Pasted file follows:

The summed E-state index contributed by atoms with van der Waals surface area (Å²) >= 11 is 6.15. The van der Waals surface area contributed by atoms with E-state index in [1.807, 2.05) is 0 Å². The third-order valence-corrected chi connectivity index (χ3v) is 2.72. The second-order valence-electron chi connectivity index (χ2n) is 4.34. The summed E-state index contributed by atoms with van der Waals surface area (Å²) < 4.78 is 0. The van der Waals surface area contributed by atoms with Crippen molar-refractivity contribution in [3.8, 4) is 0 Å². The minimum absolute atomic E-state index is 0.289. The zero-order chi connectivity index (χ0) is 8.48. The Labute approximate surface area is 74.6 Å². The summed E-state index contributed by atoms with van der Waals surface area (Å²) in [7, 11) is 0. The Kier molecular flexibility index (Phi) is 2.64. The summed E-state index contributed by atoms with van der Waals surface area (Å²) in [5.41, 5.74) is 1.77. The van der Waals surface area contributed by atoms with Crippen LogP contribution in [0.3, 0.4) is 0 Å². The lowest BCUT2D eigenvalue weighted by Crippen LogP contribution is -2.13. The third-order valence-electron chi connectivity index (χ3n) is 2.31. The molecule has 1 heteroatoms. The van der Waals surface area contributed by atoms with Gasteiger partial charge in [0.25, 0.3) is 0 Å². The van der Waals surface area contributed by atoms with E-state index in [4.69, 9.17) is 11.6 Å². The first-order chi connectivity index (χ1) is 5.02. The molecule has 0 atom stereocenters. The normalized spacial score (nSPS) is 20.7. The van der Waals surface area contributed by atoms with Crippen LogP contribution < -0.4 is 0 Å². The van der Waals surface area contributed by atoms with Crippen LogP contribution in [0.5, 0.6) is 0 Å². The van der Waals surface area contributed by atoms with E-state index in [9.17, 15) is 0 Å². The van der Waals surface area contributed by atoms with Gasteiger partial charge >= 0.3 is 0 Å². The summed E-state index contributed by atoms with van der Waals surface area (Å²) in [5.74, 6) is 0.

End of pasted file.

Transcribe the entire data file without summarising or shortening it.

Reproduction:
The summed E-state index contributed by atoms with van der Waals surface area (Å²) >= 11 is 6.15. The van der Waals surface area contributed by atoms with E-state index in [1.807, 2.05) is 0 Å². The third-order valence-corrected chi connectivity index (χ3v) is 2.72. The second-order valence-electron chi connectivity index (χ2n) is 4.34. The summed E-state index contributed by atoms with van der Waals surface area (Å²) < 4.78 is 0. The van der Waals surface area contributed by atoms with Crippen molar-refractivity contribution in [3.8, 4) is 0 Å². The minimum absolute atomic E-state index is 0.289. The zero-order chi connectivity index (χ0) is 8.48. The Labute approximate surface area is 74.6 Å². The summed E-state index contributed by atoms with van der Waals surface area (Å²) in [7, 11) is 0. The Kier molecular flexibility index (Phi) is 2.64. The summed E-state index contributed by atoms with van der Waals surface area (Å²) in [5.41, 5.74) is 1.77. The van der Waals surface area contributed by atoms with Crippen LogP contribution in [0.3, 0.4) is 0 Å². The lowest BCUT2D eigenvalue weighted by Crippen LogP contribution is -2.13. The third-order valence-electron chi connectivity index (χ3n) is 2.31. The molecule has 1 heteroatoms. The van der Waals surface area contributed by atoms with Gasteiger partial charge in [0.25, 0.3) is 0 Å². The van der Waals surface area contributed by atoms with E-state index in [4.69, 9.17) is 11.6 Å². The first-order chi connectivity index (χ1) is 5.02. The molecule has 0 atom stereocenters. The normalized spacial score (nSPS) is 20.7. The van der Waals surface area contributed by atoms with Crippen LogP contribution < -0.4 is 0 Å². The van der Waals surface area contributed by atoms with Crippen LogP contribution in [0.5, 0.6) is 0 Å². The van der Waals surface area contributed by atoms with E-state index in [9.17, 15) is 0 Å². The van der Waals surface area contributed by atoms with Gasteiger partial charge >= 0.3 is 0 Å². The summed E-state index contributed by atoms with van der Waals surface area (Å²) in [5.74, 6) is 0.